People from the South Cariboo will get their chance to talk to one of the most popular figures in First Nations politics, who will be awarded the Order of BC on Dec. 14.
Neil Sterritt was the research director for the Gitxsan-Wetsuweten Tribal Council from 1977-81, president from 1981-87 and was instrumental in the Delgamuukw v. British Columbia aboriginal title case in 1997.
Sterritt will be at Nuthatch Books on Dec. 19 for a book signing for Mapping My Home: A Gitxsan History, published on April 2, 2016.
“In about 2007 my publisher, Creekstone Press in Smithers asked me to write a book on the history of Hazelton,” said Sterritt, who now lives in 150 Mile House but was born and raised in Hazelton. “I thought about it for probably six or eight months and I said I would do it but it was going to be a different kind of history and I didn’t know what that meant at the time.”
It took Sterritt ten years to research and write the book, which would go on to win the Roderick Haig-Brown Gold Medal award in 2017. The award goes to the book contributing the “most enjoyment and understanding of British Columbia.” The book also came in second place for the British Columbia Historical Federation’s annual historic writing competition, also in 2017.
The prominent Gitxsan leader found many books, such as Dr. Richard Geddes Large’s The Skeena: River of Destiny, albeit good and informative, lacked Indigenous content.
“It may be the first book that actually had a balanced perspective on that it really included all the aspects of Aboriginal history and when I say history, I’m saying way back like hundreds if not thousands of years right up to today,” said Sterritt. “It also includes the settler history from the time of Simon Fraser and Alexander Mackenzie. It includes snippets of that as well as what went on during the gold rushes and everything else.”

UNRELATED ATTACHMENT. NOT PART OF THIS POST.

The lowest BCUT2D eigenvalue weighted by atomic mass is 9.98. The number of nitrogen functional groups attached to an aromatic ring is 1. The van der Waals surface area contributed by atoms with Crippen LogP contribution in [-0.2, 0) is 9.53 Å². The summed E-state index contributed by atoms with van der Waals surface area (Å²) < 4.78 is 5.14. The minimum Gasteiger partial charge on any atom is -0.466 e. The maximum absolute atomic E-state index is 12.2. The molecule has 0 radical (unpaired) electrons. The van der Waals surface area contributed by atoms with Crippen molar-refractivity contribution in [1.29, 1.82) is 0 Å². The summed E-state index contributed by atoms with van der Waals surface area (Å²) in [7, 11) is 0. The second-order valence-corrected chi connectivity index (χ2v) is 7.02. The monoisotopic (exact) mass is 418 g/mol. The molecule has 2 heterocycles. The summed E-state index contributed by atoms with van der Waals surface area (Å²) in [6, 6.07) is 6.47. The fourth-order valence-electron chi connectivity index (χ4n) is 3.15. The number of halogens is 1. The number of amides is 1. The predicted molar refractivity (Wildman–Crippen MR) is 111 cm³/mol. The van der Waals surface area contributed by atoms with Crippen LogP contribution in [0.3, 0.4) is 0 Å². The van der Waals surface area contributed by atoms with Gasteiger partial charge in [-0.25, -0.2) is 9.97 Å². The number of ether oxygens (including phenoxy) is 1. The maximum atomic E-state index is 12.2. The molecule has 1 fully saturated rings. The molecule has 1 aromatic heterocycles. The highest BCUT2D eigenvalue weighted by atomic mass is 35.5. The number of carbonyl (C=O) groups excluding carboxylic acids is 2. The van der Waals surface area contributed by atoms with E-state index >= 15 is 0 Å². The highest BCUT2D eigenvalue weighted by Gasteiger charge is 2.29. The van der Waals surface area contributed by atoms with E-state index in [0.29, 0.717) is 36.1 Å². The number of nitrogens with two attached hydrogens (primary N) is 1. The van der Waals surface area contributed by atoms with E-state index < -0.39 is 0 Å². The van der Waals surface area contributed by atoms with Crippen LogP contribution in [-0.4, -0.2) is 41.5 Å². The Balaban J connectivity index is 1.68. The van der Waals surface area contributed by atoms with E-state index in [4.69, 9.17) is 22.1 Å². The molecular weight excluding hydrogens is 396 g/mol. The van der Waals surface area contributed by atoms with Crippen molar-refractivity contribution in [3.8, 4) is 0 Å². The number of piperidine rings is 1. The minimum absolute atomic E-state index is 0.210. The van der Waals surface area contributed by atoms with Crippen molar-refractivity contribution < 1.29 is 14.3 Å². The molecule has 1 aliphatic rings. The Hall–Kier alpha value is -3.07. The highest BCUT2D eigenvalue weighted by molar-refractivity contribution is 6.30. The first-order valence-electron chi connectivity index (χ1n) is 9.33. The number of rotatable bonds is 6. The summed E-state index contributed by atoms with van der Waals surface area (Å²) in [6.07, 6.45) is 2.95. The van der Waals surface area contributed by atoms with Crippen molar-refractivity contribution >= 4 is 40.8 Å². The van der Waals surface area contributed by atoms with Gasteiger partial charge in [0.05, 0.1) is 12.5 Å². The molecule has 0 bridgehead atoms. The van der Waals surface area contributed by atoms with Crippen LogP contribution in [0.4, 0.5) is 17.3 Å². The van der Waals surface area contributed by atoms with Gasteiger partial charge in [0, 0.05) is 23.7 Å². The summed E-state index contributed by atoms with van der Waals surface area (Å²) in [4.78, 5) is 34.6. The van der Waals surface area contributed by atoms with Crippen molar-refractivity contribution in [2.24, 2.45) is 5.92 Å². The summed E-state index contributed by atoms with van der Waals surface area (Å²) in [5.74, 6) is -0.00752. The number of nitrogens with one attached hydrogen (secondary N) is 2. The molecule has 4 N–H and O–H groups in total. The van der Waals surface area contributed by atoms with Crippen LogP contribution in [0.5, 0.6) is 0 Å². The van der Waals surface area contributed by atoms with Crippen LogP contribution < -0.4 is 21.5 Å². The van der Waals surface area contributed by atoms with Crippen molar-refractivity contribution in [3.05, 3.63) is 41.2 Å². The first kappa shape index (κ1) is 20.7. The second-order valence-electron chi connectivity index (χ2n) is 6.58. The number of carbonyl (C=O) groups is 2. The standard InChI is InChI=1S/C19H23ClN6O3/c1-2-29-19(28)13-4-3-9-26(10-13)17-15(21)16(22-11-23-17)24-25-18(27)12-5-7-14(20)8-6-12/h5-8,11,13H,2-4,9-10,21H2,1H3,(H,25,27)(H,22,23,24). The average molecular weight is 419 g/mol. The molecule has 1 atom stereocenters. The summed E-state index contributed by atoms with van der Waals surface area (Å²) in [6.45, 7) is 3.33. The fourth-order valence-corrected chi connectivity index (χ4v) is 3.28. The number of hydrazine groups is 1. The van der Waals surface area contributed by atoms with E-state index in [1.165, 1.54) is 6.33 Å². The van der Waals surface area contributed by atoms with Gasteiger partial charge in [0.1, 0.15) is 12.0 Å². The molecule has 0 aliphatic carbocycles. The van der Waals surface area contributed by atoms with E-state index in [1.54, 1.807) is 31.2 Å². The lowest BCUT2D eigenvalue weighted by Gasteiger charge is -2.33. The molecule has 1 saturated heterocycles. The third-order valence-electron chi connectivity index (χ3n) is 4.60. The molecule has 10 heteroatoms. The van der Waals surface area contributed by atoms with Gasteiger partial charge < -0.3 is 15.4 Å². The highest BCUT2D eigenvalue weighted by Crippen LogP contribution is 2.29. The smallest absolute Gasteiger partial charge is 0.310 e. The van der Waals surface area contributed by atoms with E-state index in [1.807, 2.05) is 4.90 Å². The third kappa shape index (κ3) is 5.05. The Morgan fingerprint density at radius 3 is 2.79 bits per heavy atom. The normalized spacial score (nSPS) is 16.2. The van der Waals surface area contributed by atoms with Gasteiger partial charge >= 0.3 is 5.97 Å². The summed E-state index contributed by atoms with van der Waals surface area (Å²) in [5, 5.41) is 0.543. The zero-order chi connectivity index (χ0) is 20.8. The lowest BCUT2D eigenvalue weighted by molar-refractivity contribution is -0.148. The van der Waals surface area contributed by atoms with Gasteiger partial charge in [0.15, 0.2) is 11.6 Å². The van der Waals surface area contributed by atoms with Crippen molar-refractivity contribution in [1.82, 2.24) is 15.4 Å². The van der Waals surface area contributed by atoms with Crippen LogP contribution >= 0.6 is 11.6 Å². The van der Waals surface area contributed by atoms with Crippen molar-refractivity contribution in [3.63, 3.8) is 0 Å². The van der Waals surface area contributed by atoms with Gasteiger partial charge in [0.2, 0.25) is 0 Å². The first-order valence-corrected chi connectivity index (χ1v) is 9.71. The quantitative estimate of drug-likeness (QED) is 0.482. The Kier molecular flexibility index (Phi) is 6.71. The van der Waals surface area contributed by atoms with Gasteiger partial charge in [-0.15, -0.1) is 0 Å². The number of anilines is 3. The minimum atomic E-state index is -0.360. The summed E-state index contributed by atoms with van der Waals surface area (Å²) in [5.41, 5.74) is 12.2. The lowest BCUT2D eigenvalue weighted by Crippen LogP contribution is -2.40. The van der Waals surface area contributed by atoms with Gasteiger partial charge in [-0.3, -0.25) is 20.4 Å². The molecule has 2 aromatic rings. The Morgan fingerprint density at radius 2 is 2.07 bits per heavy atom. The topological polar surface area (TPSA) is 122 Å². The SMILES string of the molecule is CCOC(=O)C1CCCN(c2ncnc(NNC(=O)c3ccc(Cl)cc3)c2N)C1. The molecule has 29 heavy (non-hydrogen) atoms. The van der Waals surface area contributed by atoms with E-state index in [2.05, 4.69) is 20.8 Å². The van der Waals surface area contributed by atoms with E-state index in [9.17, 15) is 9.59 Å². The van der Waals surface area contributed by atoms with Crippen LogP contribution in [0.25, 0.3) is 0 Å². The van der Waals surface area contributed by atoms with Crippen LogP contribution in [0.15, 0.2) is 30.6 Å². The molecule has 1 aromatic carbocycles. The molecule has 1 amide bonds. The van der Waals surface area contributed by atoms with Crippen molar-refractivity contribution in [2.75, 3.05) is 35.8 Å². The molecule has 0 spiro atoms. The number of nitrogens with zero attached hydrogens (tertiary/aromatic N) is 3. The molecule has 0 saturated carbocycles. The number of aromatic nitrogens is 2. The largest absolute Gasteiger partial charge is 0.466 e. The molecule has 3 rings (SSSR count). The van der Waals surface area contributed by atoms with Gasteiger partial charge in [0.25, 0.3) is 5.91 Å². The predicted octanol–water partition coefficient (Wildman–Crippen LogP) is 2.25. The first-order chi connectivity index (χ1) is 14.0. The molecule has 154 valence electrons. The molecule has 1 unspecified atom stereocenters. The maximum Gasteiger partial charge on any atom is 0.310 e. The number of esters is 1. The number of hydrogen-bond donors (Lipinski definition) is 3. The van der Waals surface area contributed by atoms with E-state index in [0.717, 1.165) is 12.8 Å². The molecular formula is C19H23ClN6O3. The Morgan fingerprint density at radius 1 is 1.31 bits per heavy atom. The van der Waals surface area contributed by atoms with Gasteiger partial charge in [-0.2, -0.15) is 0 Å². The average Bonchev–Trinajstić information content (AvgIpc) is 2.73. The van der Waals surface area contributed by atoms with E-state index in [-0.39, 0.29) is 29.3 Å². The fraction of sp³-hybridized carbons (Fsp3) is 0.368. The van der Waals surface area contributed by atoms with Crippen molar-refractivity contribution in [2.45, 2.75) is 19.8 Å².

One of the more important aspects of Mapping My Way Home is its coverage of Indigenous rights and land titles history, which Sterritt was heavily involved in.
The turning point for land titles and rights was in 1973 when the Calder et al. V. B.C. attorney general case ended up in a split decision after Nisga’a chief Frank Arthur Calder took the provincial government to court over 2,600 square kilometres of land around the Nass River belonged to the Nisga’a people. The ruling ended up going against Calder but the court signalled aboriginal title existed opening the doors for future land claims, such as the aforementioned Delgamuukw case.
The aftermath of the case saw former prime ministers Pierre Trudeau and Jean Chrétien (who was the Minister of Indian Affairs at the time) set up the lands claim process in 1975, allowing six tribal groups in the country to negotiate a treaty. There could be only one group representing a province or territory and at the time the Nisga’a Nation was the only Indigenous people from British Columbia at the table.
However, the Gitxsan started their own research and Sterritt, who made his living with mineral exploration, started working with the elders mapping all their territories starting in 1975. They didn’t bring their case to court until 1987 and it took ten years for the decision to be reached.
“We finally won that and although the Nisga’a didn’t get full recognition for their title and rights, the Delgamuukw and Gisday-wa cases were the first time our oral histories were recognized as valid evidence in a court case and Aboriginal title began to be described,” said Sterritt.
The University of Victoria Law Department ordered the books as textbooks due to the significant coverage of more modern cases but Aboriginal Title case issues from the 1850s all the way to today.
There is a Cariboo connection in Mapping My Way Home as well. Sterritt’s grandfather used to run pack trains along the Telegraph Trail but wintered his horses and mules in the Cariboo region. His grandfather also never knew his own father who was a gold miner and owned the 122 Mile House Ranch during the 1870s.